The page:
"Downtown Real Estate Expert"
Tuesday, March 19, 2013
Not Enough Inventory!
This is another installment of the Franklin American Mortgage Company Real Estate Report. I find this report to be an excellent view of current market conditions, along with an insiteful view of why things are happening the way they do.
Not Enough Homes For Sale?
Who would have thought that we could be
entering the home selling season with a headline which says there are not
enough homes for sale? After all, analysts had warned that the shadow
inventory of homes held by banks would weigh down the markets for years to
come. Where did these millions of homes go? Many were foreclosed upon.
Others were sold by short sale rather than going through the foreclosure
process as foreign and domestic investors bought millions of bargains.
Also, many others were modified to help homeowners to remain in their homes
as the economy has gotten stronger and provided more jobs for those who
were unemployed. This stronger economy has meant that fewer home loans have
moved into default in the past few years as well. On the other hand, there
are still many homes waiting to be foreclosed upon.
How could we have a shortage of inventory at this juncture? Investor
demand along with population growth and rising household formulation have
all combined to remove excess inventory. Combine these factors with the
fact that those who owe more than their homes are worth are reticent to
sell. Even those who were foreclosed upon are starting to purchase again or
need single family homes to rent. The question is not why is the inventory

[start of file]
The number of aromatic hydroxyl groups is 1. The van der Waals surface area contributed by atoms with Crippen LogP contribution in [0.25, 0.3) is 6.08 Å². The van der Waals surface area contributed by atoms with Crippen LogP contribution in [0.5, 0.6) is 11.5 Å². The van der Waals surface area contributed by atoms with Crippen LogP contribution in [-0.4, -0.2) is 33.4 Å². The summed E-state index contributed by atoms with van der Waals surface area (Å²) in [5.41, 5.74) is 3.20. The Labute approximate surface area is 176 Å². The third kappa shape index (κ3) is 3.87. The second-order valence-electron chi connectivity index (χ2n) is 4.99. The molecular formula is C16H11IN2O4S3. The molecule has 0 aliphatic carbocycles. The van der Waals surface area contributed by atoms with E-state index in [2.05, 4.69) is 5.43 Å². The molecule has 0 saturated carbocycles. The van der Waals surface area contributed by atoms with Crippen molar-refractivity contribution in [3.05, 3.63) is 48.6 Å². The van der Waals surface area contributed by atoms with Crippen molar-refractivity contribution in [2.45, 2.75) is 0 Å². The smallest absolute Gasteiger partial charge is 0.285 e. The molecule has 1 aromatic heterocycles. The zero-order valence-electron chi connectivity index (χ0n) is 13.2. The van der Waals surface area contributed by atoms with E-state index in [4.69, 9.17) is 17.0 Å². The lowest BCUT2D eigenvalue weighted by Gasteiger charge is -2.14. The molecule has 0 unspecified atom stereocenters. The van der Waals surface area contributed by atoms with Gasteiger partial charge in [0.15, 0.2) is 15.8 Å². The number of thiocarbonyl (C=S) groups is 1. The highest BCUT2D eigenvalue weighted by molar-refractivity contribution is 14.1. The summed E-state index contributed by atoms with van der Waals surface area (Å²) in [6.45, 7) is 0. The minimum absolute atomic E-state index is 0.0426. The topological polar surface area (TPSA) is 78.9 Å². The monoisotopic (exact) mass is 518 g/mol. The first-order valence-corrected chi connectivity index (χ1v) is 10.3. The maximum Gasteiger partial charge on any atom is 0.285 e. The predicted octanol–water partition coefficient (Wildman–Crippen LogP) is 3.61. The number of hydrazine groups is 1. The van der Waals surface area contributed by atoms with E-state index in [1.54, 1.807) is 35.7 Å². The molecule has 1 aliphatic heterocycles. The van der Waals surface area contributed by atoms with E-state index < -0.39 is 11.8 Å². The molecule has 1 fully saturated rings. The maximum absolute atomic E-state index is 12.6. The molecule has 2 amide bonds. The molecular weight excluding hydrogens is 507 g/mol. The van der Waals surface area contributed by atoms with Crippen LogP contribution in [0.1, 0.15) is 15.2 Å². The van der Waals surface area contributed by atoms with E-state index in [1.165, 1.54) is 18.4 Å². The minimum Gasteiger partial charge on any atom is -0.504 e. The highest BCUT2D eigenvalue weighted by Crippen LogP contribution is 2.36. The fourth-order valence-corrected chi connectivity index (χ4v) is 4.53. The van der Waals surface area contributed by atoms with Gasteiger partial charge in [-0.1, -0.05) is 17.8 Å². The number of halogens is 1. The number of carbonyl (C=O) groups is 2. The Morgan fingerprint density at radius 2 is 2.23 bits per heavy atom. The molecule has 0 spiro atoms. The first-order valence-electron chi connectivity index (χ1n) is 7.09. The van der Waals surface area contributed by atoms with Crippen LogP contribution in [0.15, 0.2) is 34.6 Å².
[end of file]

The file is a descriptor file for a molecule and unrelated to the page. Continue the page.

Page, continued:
down, but will the lower inventory slow down the real estate market in the
coming year? You can't have rising home sales with not enough homes for
sale. We think that two factors will increase inventory in the coming year.
Rising home prices will encourage more home owners to list their homes. And
builders can create inventory by building more homes. Increased building
activity is expected to help pump up the economy in the coming year. If
real estate demand continues to rise, expect banks to accelerate the
process to get rid of homes in their inventory. In other words, we are expecting
the low inventory 'problem' to be self-correcting during the year -- unless
new demand outstrips this additional supply.
Fifty percent of Americans say they expect
the housing market to improve in 2013, while 16 percent say they expect it
to get worse, according to a Bloomberg National Poll of 1,003
adults. What’s more, the majority of the Americans surveyed said they
have big hopes that the improvement in the housing market will also help
give a boost to the overall economy. “Prices are very steadily,
slowly, starting to creep back up,” Eric Matheny—an attorney from Fort
Lauderdale, Fla., who recently purchased a new home—told Bloomberg. “The
housing market is a major part of the economy, so it says something about
the strength of the economy.” More Americans are expressing optimism about
the trajectory of home prices too. Twenty-seven percent expect their home
values to rise while 16 percent said they expect their home’s value to
fall. In the previous survey, 20 percent predicted that their home’s value
would rise while 20 percent had said they expected values to fall. Source:
Single family home tenants are 18 percent
more likely than apartment tenants to stay in their current homes five
years or longer, suggesting that demand for single family homes, the
fastest growing rental category, will be more stable than multifamily
demand, according to a new national opinion survey released by ORC
International for Premier Property Management. Twenty-six percent of single
family tenant plans to stay in place five years or more, compared to one
out of five apartment dwellers (22 percent). Founded in 1938, ORC
International is a leading global market research firm and since 2007 has
conducted the CNN|ORC International poll. One factor contributing to single
family stability could be high marks renters give the quality of single
family property management. Some 80 percent of tenants in single family
rentals said their property management was good or excellent compared to